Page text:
Career Advice Job fairs and Events

Annual contest hits a landmark

Following the announcement of the winners of this year's contest, Simon Chung, managing director and head of corporate bank, global banking, at Citi, was delighted to acknowledge the 2012 event as a major landmark in the evolution of the CICC.

The bank has sponsored the competition, which was launched in 2003, in each of the 10 years it has been held.

"This is very much what we should be doing," Chung said. "It's a great community-building effort and education is always a top priority for us in terms of our community programme. We're so proud to be involved with this great event."

Seasoned CICC judges have seen teams become more and more sophisticated and professional over the years.

Professor Leonard Cheng, dean of the HKUST Business School, has officiated at the last five contests. "The quality of these contests has got better and better," he said. "We're also expanding our reach. This year, we have a team from Africa for the first time and new participants from Australia."

The competition now attracts teams from universities in five continents. "The CICC is a great chance for students to exchange ideas, interact and make friends with other students from different cultural and religious backgrounds. This is a great part of the experience," Cheng said.

"A lot of students from the renowned institutions taking part will become leaders in business, finance or even government. This contest allows our students and our academic faculties to interact with these visitors," he added.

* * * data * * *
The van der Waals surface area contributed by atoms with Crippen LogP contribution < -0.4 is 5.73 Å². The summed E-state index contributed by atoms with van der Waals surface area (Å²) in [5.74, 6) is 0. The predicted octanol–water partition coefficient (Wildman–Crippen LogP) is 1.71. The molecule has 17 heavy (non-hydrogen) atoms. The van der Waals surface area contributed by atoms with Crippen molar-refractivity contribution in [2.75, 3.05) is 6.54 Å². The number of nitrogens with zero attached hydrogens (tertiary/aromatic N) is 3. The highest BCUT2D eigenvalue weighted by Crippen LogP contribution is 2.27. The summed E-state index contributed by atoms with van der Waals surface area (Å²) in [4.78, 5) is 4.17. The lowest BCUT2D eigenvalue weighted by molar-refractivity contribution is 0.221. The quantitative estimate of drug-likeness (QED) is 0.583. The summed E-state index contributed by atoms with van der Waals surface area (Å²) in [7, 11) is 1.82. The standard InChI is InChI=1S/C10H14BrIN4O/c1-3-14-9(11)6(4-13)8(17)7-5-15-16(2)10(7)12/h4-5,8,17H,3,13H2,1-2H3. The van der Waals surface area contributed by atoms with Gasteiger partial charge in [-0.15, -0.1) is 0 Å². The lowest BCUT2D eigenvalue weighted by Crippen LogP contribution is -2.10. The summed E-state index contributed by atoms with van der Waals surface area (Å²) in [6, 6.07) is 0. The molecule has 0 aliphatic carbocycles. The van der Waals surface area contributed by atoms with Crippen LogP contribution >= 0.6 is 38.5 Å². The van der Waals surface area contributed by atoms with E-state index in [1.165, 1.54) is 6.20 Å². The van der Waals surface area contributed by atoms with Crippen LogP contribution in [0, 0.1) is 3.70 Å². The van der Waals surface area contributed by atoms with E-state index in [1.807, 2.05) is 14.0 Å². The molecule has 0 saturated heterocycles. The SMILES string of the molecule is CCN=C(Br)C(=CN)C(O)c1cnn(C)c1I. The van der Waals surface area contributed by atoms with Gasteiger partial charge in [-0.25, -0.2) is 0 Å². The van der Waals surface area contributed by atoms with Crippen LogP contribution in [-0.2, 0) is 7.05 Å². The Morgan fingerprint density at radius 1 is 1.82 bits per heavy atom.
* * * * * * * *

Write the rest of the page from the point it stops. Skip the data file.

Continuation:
Cheng said the choice of companies that competing teams get to examine has been a major reason for the CICC's global popularity.

While this year's case came from the TV and multimedia industry, last year participants worked on Hongkong International Terminals' cargo-handling business. Other companies that have taken part in the past include Café de Coral, Towngas and Ocean Park.

Cheng has seen HKUST's Business School benefit in a number of ways through its involvement with the CICC. "A competition like this also helps us build our reputation among local companies, as we engage their CEOs and top executives as judges. That helps them to understand the quality of our students, which may well assist our graduates when they look for jobs."

Chung believes Citi is a particularly apt sponsor for this sort of competition. "Banks connect various parts of the economy, while this contest connects the academic world with real businesses and enables students to apply what they've learned from their textbooks to real-life cases," he said.

"Ultimately, it is not really a matter of who takes the trophy home. It is more about how much students can gain through the whole experience," Chung added.

"Every year, the students impress us with their incredible energy and their eagerness to explore new ideas. We always find it amazing the amount of pressure they are able to endure during the competition."